Just a few minutes ago Maya sat up straight in bed, from a near sleeping state (dammit!) and ran to my room to tell me that she forgot to show me something from her backpack. I grumbled and groaned and told her to go back to bed, but off she went, treating me like the invisible mom and down the steps she went. Too tired from my day, and knowing it is fruitless to stop her when she is on a mission, I shrugged and decided to let it happen.
And boy am I glad I did! Maya came upstairs with her math worksheets. Now when I say math, I really mean counting. But she showed me 8 pages of schoolwork that she did today and she got every single one right. The exercises were things like pictures of dice and then drawing a line to the right number, tracing different numbers to practice her writing skills and drawing shapes corresponding to the number there (a box with a 3 and a circle and Maya drew three circles). Every single answer for 8 pages was completely right! Her writing skills are still difficult, her numbers leave a little to be desired but when I looked back at her math book from a year ago, I can see how much better it has gotten (and hopefully her physical therapy will help).
The best part? Maya as she watched me smiling at her work said, "mommy, I think you are happy and proud of me." Oh honey, you have no idea!
Sometimes you get so involved in the day to day of it all, or in the not-wanting-to-fixate-on-it-all (and let's face it, it's me, I get distracted in the Facebook-of-it-all) you forget that progress is being made every day. When I look at the math book from last year and see those shaky little lines that really look nothing at all like the numbers underneath that she was supposed to trace, I remember looking at those little scrawls and worrying those shaky little pencil strokes would never look like a number. And now her circles look like circles, her triangles look like triangles and her bananas look like bananas (especially if you squint). I was no less proud of her last year for getting some of her exercises right to see how much she has learned in the course of the past year and knowing how HARD learning can be for her. But she is doing it, maybe in microscopic steps, but it is there.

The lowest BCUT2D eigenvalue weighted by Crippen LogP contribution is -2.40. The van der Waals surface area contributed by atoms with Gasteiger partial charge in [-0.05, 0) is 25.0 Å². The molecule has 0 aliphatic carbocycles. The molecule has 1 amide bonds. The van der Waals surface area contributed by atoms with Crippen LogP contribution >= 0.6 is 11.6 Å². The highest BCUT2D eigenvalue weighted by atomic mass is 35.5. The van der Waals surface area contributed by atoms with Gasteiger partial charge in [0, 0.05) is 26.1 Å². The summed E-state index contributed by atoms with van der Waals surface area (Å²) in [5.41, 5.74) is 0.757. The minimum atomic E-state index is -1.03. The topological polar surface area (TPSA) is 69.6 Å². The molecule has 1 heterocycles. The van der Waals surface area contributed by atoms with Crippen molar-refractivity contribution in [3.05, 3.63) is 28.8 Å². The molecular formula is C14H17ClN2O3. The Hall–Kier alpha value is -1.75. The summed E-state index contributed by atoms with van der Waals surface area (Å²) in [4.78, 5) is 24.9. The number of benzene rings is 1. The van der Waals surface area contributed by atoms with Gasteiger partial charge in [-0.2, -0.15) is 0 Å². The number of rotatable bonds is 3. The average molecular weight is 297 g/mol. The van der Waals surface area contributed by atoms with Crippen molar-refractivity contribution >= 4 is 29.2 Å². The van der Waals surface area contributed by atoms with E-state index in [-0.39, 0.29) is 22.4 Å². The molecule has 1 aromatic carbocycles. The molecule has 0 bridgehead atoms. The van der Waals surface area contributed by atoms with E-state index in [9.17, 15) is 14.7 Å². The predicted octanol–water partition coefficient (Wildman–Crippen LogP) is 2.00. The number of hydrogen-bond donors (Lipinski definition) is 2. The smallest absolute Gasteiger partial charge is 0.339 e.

A few weeks ago my husband and I were in the car and my husband was lamenting the fact that Maya doesn't seem to be making progress in a 3R's kind of way and asking if we should be doing something else, or something different. It's a familiar dance by now, one we go through often. Sometimes, like this time, he leads. Sometimes I lead. Sometimes we step on each other's feet. And I said to him that I didn't know if we should be doing anything different but what I did know is that patience and encouragement were the keys and that autism is not something where you tick the box, and boom, problem(s) solved. It's a long, slow, arduous process. And I again used a now-familiar analogy that I have grown to love. Autism is like a lock and you have a janitor's keyring of hundreds of keys, all of which represent options to help (all different types of therapy, ABA, floortime special education programs in every size, shape, color, mainstreaming, etc., etc.). It's finding the right key that will open the lock and then what you get is another lock and you have to start all over again. It's frustrating and if you let it, you can let it overcome you, overwhelm you, discourage you. Or you can revel each time you manage to find a key that fits and enjoy that success before you start looking for the next key.
Autism is not a sprint, it's a distance race. It's so important to relish each step forward, each key that turns a lock, no matter how small.
Stop and smell the roses, I know I am!
I love my girl!
|How far she has come from the time when the Piano at FAO Schwarz scared her so much she threw herself down on that piano (this photo was post-tantrum)|